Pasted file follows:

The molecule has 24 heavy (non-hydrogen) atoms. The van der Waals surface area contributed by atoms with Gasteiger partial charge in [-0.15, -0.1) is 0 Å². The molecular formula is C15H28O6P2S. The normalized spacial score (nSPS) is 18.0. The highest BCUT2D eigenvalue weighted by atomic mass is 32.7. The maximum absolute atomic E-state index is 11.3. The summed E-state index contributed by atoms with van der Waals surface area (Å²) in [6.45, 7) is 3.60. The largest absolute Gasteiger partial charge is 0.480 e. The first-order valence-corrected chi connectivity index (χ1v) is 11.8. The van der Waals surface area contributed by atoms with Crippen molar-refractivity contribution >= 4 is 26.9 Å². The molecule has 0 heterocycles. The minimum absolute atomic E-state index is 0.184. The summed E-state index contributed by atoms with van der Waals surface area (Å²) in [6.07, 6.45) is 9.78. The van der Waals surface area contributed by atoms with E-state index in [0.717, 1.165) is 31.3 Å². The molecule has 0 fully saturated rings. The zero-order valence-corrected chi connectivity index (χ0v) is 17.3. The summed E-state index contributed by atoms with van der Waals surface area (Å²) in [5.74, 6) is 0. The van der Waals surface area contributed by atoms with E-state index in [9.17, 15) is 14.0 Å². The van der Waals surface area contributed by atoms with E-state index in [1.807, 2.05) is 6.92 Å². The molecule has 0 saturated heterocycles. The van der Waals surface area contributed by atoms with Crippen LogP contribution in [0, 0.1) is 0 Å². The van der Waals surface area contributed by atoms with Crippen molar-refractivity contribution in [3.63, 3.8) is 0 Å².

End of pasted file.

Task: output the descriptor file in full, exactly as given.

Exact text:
The molecule has 24 heavy (non-hydrogen) atoms. The van der Waals surface area contributed by atoms with Gasteiger partial charge in [-0.15, -0.1) is 0 Å². The molecular formula is C15H28O6P2S. The normalized spacial score (nSPS) is 18.0. The highest BCUT2D eigenvalue weighted by atomic mass is 32.7. The maximum absolute atomic E-state index is 11.3. The summed E-state index contributed by atoms with van der Waals surface area (Å²) in [6.45, 7) is 3.60. The largest absolute Gasteiger partial charge is 0.480 e. The first-order valence-corrected chi connectivity index (χ1v) is 11.8. The van der Waals surface area contributed by atoms with Crippen molar-refractivity contribution >= 4 is 26.9 Å². The molecule has 0 heterocycles. The minimum absolute atomic E-state index is 0.184. The summed E-state index contributed by atoms with van der Waals surface area (Å²) in [6.07, 6.45) is 9.78. The van der Waals surface area contributed by atoms with E-state index in [0.717, 1.165) is 31.3 Å². The molecule has 0 fully saturated rings. The zero-order valence-corrected chi connectivity index (χ0v) is 17.3. The summed E-state index contributed by atoms with van der Waals surface area (Å²) in [5.74, 6) is 0. The van der Waals surface area contributed by atoms with E-state index in [9.17, 15) is 14.0 Å². The van der Waals surface area contributed by atoms with E-state index in [1.807, 2.05) is 6.92 Å². The molecule has 0 saturated heterocycles. The van der Waals surface area contributed by atoms with Crippen LogP contribution in [0, 0.1) is 0 Å². The van der Waals surface area contributed by atoms with Crippen molar-refractivity contribution in [3.63, 3.8) is 0 Å².